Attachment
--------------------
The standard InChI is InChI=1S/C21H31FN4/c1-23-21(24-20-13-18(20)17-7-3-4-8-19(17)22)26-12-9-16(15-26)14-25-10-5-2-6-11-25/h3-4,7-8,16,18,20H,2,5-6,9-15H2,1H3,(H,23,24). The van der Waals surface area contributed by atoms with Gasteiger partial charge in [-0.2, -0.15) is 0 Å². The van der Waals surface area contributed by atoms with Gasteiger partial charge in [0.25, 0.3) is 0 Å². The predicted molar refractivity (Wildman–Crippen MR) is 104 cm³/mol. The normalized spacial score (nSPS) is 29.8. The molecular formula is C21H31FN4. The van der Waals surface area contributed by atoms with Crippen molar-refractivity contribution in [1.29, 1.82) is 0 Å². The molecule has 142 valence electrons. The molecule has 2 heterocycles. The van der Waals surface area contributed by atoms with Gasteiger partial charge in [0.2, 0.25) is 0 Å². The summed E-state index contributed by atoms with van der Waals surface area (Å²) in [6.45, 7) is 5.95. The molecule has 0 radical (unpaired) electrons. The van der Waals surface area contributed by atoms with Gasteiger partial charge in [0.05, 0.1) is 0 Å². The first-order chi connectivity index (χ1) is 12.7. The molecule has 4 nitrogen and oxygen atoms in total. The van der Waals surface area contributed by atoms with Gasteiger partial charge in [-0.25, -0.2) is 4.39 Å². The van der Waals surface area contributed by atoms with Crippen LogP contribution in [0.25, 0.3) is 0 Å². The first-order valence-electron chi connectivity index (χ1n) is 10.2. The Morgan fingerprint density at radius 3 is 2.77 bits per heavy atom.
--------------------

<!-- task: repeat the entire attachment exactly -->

The standard InChI is InChI=1S/C21H31FN4/c1-23-21(24-20-13-18(20)17-7-3-4-8-19(17)22)26-12-9-16(15-26)14-25-10-5-2-6-11-25/h3-4,7-8,16,18,20H,2,5-6,9-15H2,1H3,(H,23,24). The van der Waals surface area contributed by atoms with Gasteiger partial charge in [-0.2, -0.15) is 0 Å². The van der Waals surface area contributed by atoms with Gasteiger partial charge in [0.25, 0.3) is 0 Å². The predicted molar refractivity (Wildman–Crippen MR) is 104 cm³/mol. The normalized spacial score (nSPS) is 29.8. The molecular formula is C21H31FN4. The van der Waals surface area contributed by atoms with Crippen molar-refractivity contribution in [1.29, 1.82) is 0 Å². The molecule has 142 valence electrons. The molecule has 2 heterocycles. The van der Waals surface area contributed by atoms with Gasteiger partial charge in [0.2, 0.25) is 0 Å². The summed E-state index contributed by atoms with van der Waals surface area (Å²) in [6.45, 7) is 5.95. The molecule has 0 radical (unpaired) electrons. The van der Waals surface area contributed by atoms with Gasteiger partial charge in [0.05, 0.1) is 0 Å². The first-order chi connectivity index (χ1) is 12.7. The molecule has 4 nitrogen and oxygen atoms in total. The van der Waals surface area contributed by atoms with Gasteiger partial charge in [-0.25, -0.2) is 4.39 Å². The van der Waals surface area contributed by atoms with Crippen LogP contribution in [0.25, 0.3) is 0 Å². The first-order valence-electron chi connectivity index (χ1n) is 10.2. The Morgan fingerprint density at radius 3 is 2.77 bits per heavy atom.